Scene from the Tall Girl where Jodi is kissing Dunkleman.

Insecurities Continue To Control Dunkleman in ‘Tall Girl 2’

The central theme of the movies surrounds Jodi’s anxiety over her height, but she’s not the only character battling insecurity.
March 5, 2022
6 mins read

Tall Girl 2,” the sequel to the teen romantic comedy “Tall Girl,” was released on Netflix in early February. The film picks up right where “Tall Girl” left off, with Jack Dunkleman, played by Griffin Gluck, beginning a romantic relationship with his long-time friend and crush, Jodi Kreyman, played by Ava Michelle. Jack, who goes by Dunkleman, has adored Jodi for years and essentially places Jodi on a pedestal.

However, she initially doesn’t reciprocate his feelings and states her preference for someone taller than her height of 6-foot-1, which has been a constant source of insecurity for her. By the end of “Tall Girl,” Jodi has a change of heart and is able to view Dunkleman in a different light and thus returns his feelings, the way he’d always hoped she would. It’s then revealed that the reason he insists on carrying around a milk crate everywhere he went was so that he could be prepared for when Jodi reciprocated his feelings. In the last scene of “Tall Girl,” Dunkleman is seen standing on his crate in order to kiss Jodi.

“Tall Girl 2” opens with a scene of Jodi and Dunkleman’s newfound bliss. They are happy as a couple, and Jodi has found a new sense of confidence after making a moving speech at homecoming about being more than just a tall girl and how she stayed strong in the face of bullying. People now enthusiastically greet Jodi in the halls, and she has gotten the lead role in the high school’s production of “Bye Bye, Birdie.”

It is Jodi’s sudden good fortune that starts to strain her relationship with Dunkleman, eventually leading to their breakup. Dunkleman is worried that her new popularity is taking her away from him, and he allows his insecurities to rule his behavior and wreak havoc on his relationship, falling into the same pattern he followed in the first film. Ultimately, the “Tall Girl” movies highlight how important it is to realize one’s self-worth before entering into a successful relationship.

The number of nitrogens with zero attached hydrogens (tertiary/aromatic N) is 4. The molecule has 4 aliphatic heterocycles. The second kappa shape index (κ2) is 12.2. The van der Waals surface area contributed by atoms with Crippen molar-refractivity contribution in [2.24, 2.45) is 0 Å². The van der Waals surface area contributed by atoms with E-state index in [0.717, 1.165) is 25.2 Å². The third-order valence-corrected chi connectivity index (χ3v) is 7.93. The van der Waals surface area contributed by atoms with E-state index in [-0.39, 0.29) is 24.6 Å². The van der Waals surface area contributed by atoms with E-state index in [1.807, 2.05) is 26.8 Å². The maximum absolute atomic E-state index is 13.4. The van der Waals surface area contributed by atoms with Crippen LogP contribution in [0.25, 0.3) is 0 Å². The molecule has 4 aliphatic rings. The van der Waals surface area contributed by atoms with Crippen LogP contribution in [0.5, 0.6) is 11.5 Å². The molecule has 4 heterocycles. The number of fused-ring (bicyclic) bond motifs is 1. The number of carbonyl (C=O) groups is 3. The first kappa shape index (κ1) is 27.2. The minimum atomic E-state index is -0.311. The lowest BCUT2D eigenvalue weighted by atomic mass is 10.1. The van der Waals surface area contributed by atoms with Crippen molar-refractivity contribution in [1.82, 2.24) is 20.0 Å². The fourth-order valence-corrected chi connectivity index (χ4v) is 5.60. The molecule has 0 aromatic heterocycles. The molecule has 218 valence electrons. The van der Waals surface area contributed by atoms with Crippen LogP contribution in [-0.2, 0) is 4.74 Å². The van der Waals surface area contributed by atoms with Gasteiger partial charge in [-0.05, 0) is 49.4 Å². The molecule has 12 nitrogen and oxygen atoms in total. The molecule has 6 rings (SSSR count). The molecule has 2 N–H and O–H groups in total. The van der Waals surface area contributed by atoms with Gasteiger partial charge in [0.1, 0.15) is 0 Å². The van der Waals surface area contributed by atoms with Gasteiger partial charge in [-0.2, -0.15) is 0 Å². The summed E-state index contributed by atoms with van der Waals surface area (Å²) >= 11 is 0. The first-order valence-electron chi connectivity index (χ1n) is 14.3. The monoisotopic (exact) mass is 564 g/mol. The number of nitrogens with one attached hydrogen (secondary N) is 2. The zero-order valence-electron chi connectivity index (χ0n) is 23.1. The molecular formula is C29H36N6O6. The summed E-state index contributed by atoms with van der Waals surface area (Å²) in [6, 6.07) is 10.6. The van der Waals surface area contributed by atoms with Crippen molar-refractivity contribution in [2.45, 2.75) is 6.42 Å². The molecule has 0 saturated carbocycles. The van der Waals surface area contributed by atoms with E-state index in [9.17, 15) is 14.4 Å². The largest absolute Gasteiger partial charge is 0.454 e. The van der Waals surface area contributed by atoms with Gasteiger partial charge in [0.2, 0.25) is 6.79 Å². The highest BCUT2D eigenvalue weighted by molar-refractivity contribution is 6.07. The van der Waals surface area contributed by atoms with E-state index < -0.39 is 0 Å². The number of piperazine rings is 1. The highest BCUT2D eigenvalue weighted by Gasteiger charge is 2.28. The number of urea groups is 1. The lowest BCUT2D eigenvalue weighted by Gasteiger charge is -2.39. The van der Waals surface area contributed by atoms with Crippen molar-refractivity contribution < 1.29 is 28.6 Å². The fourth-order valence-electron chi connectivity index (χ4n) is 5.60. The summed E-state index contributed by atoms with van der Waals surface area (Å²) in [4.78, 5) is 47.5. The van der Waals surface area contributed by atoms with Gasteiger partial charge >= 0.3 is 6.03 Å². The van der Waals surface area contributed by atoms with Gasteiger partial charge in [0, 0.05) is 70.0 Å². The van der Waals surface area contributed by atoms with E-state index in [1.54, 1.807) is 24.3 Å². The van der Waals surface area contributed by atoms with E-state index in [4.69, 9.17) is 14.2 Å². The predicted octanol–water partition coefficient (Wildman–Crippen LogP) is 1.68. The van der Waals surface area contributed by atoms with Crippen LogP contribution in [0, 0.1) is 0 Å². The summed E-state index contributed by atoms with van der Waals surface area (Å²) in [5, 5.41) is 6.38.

Despite his flaws, Dunkleman is a great character. As far as a romantic interest, he is consistently dependable, attentive and endearing. He and Jodi share a solid friendship that serves as the foundation of their relationship. Without fail, he continually reminds her of her worth and is generally her number one fan. He doesn’t mind that Jodi is considerably taller than him — in fact — he buys her a pair of sparkly high heels, encouraging her to be proud of her height. Dunkleman’s actions are often hilarious and admirable, as he is so devoted to Jodi, he stops at nothing to get the girl and then keep her.

Dunkleman is also highly protective of Jodi and their bond. Unfortunately, his protectiveness translates into possessiveness at times. In “Tall Girl,” Dunkleman is threatened by the new foreign exchange student, Stig — Luke Eisner — as it becomes clear that Jodi finds him attractive. When Stig confides to Dunkleman that he has feelings for Jodi, Dunkleman attempts to sabotage any chance Stig may have.